New Delhi, Jan 25 :
Delhi Law Minister Somnath Bharti Saturday found himself embroiled in yet another controversy for alleging that media was paid by BJP’s prime ministerial candidate Narendra Modi. Under intense criticism, he later retracted his statement, but the opposition demanded his resignation.
As reporters wanted to speak to the minister about his controversial action described by many as vigilante-like raid, Bharti retorted: “How much have you been paid by Modiji?.”
But minutes later after he faced flak for his remark, he withdrew the statement and apologised.
“I did not mean that. I apologise if the remarks have hurt anyone,” Bharti said.
Asked about the remark, Chief Minister Arvind Kejriwal acknowledged Bharti’s mistake. But he also asked the media “not to hound him” and assured that the minister would “think before speaking in future”.
However the damage had been done by then as the opposition, particularly the Bharatiya Janata Party (BJP) demanded Bharti’s immediate resignation.
“The law minister has been violating all laws and has now insulted the media as well,” said Delhi BJP leader Harsh Vardhan, who was also the party’s chief ministerial candidate.
“This is a sign of intellectual bankruptcy. He should resign immediately,” he said.
BJP’s state unit president, Vijay Goel, also condemned the remark.
“It shows the true colour of AAP – intolerance, misinformation and arrogance,” he added.
Goel also slammed Kejriwal, who in his address on the eve of Republic Day, hit out at some media houses, without naming them, of portraying the party negatively.
Congress leader Digvijaya Singh demanded that Bharti reveal the names of those who were receiving money from Modi.
“He should not level such allegations without any proof,” he said.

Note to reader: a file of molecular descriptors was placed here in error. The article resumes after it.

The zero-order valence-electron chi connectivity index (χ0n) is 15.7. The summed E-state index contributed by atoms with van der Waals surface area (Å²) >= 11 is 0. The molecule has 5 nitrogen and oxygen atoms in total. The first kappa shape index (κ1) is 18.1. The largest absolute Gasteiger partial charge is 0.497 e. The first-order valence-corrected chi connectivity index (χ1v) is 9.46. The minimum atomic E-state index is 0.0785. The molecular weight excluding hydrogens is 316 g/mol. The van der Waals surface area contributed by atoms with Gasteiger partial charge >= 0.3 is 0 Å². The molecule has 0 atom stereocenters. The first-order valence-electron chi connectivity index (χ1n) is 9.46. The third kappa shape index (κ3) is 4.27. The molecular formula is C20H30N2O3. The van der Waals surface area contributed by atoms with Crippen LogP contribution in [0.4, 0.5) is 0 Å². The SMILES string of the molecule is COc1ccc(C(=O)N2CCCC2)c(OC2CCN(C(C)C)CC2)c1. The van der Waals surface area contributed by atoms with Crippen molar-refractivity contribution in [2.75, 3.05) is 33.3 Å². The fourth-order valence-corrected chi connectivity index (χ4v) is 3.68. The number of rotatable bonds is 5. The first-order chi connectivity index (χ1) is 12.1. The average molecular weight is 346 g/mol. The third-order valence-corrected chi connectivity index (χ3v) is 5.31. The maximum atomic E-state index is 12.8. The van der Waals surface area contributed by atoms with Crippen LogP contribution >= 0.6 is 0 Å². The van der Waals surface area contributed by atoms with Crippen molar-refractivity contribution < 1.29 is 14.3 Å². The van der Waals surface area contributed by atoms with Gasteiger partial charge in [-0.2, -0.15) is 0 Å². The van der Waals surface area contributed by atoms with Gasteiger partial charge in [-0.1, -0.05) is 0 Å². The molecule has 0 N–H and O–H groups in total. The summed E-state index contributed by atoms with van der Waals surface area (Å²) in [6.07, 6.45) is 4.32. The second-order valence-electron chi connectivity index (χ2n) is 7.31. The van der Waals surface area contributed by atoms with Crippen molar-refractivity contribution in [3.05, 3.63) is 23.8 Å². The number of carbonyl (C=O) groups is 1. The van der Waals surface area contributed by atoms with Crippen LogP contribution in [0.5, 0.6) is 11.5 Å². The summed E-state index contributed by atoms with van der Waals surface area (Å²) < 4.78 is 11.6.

Communist Party of India-Marxist leader Sitaram Yechury blamed Bharti’s outburst as a result of the media not showing what the Aam Aadmi Party (AAP) wanted.
“When the media was showing what they (AAP) wanted it was good, but now the media has become bad. Questions are rightly being raised against the law minister and he should answer them instead of making allegations against others,” Yechury said.
Bharti found himself in the eye of the storm following the Jan 15 midnight action against an alleged “sex-and-drugs ring” in south Delhi that targeted Ugandan and Nigerian women. Five of whom have accused a mob led by Bharti of misbehaviour and harassment.
Kejriwal has defended his action.
Bharti was summoned by the Delhi Commission for Women (DCW) but failed to appear before the panel Friday. He sent a lawyer to represent him instead who ended up having a fierce argument with the DCW members. The commission refused to allow his lawyer to represent Bharti, saying it was against the rules.
It further said that the matter would be reported to Lt. Governor Najeeb Jung.
But the law minister accused the panel of being “politically motivated” and conspiring to “defame” him.
Speaking to media persons a day after, Bharti said: “Barkha Singh (of the DCW) is a member of the Congress and acting against me for a political motive. All allegations against me are false. It’s a conspiracy to defame me.”
But Barkha Singh rebuffed the allegations.
“There was no politics involved in the move against Bharti. It is a routine probe,” she said, adding: “The kind of blame he is putting on the women’s commission shows that he knows he is guilty.”
The National Commission for Women (NCW) too came to the rescue of DCW and warned Bharti against dragging the commission into the matter.
“It is his political fight, he cannot drag the commission (into this) for political motives,” NCW member Nirmala Samant Prabhawalkar said, adding that it was inappropriate for the minister to challenge a constitutionally appointed body.